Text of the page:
Having food sensitivities does not mean an end to dining out (depending on the severity). Even though your selections may be limited, you can still enjoy delicious food and a meal away from your kitchen. All it takes is a little extra time with your waitperson and knowing the right things to ask.
While it may seem difficult at first, it will become second nature. By dining out, you not only are adding spice to your own life, you are also increasing awareness of food allergies. Hopefully this will result in more food choices for everyone in the future.
- Call ahead. If you know where you will be dining, try finding a website for the restaurant. Often the restaurant will have their menu available to view online. Look over the menu and then call the restaurant ahead of time and ask to speak to someone who is knowledgable about food allergies and the ingredients in the dishes they serve. If you can narrow down your choices or even decide what you will order before you even get to the restaurant, you can relax and enjoy yourself.
- Narrow down the menu. At the restaurant, find 2 or 3 dishes on the menu that seem “safe” (no obvious allergens) and that you would like to eat. Don’t expect the waitperson to spend time going over the entire menu with you.
- Get the waitperson’s attention. Try to spend a few minutes with the waitperson before everyone else is asked for their order. A good time might be when the waitperson comes to take drink orders or to tell about the specials. Motion for the waitperson to come close to you — trying to explain things over a table of people can be difficult and embarrassing.
- Communicate. When you have the waitperson’s undivided attention, say something like: “Hi, I need to ask you some questions about menu. I am (severely) allergic to _________. That means I cannot have anything with _________ in it, or any other ingredient that has _________ in it.” Give examples of common foods that contain the allergen. If you are allergic to wheat, you would say “No wheat, no bread, no flour, no soy sauce because it has wheat in it.” Point out your first and second choices and say, “I was thinking of having this. Would you mind checking with the chef to see if these are okay for me to eat?” If you are not comfortable talking to the waitperson, try using an allergy card instead, especially if there is a language barrier.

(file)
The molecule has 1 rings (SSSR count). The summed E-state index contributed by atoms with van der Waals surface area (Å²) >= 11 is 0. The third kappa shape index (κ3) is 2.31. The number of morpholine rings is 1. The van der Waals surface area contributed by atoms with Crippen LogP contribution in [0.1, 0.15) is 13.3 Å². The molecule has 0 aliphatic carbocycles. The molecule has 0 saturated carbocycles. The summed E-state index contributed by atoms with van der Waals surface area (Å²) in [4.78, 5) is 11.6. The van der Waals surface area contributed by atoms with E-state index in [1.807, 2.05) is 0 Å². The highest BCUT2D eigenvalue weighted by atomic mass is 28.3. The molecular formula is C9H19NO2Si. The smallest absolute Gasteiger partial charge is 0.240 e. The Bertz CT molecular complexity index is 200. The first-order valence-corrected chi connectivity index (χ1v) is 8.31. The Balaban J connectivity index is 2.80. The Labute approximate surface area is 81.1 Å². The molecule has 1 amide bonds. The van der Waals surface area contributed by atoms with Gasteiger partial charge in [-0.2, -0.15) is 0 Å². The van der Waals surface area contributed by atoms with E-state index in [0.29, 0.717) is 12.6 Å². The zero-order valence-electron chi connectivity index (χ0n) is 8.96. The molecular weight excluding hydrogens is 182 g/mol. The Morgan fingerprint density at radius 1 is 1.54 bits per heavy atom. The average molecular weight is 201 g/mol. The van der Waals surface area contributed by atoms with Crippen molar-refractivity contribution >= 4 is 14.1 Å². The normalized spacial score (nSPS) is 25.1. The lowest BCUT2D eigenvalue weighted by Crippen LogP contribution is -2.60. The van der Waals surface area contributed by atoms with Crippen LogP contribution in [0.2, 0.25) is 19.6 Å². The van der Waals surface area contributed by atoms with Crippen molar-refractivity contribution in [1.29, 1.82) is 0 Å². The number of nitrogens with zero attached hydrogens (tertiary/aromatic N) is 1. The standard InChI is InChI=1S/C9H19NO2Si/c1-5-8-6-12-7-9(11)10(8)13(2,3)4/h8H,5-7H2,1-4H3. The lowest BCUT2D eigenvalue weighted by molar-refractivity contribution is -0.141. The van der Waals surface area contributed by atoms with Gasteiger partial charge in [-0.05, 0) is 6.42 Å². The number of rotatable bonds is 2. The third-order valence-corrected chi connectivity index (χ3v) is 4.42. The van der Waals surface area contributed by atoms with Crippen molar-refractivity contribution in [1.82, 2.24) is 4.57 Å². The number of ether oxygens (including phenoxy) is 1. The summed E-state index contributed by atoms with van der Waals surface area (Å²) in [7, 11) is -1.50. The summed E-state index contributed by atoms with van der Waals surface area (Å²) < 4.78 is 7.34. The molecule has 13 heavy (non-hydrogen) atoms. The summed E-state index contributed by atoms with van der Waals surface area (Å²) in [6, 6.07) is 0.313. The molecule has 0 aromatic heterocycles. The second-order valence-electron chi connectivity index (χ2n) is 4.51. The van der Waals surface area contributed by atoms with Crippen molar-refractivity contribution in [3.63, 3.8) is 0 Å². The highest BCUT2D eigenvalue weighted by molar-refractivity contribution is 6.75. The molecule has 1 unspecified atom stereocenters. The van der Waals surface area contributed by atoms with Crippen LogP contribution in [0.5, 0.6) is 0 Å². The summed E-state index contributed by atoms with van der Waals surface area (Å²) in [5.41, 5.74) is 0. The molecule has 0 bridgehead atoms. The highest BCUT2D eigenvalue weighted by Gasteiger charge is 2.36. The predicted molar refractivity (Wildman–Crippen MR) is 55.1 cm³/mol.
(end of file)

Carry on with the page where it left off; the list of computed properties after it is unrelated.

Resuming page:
- Be skeptical. Watch out for the waitperson that gives you quick answers (fake confidence!) or seems unsure of the ingredients. Again, encourage him/her to check with the chef before placing your order. “Would you mind double-checking with the chef? I just need to be really careful. Thank you so much.” Most people are very nice if you are very nice.
- Substitute. Don’t be afraid to ask for modifications to your selections. If they know it is an allergy, the restaurants are usually fine with making substitutions. For example, ask for a plain baked potato or french fries instead of mashed potatoes (for a milk allergy), a vegetable in place of a side pasta (for a gluten allergy), or a different stir-fry sauce (for a fish or shellfish allergy).
- Check your food. When the food comes, check everything out – mistakes will be made! If there is something you feel might not be safe, ask the waiter again. Politely say, “I’m so sorry, but are you sure there is no _______ in here? I just need to be so careful.”
- Eat! When you are confident that your food is okay, eat up and enjoy!
- Say thank you. Before you leave, thank the waitperson for accommodating you. That will make them be more willing to help you again or any other diners with food allergies.
Please take into account the severity of your food allergy before dining out. Even when the above steps are taken, there is risk of cross-contamination and mistakes.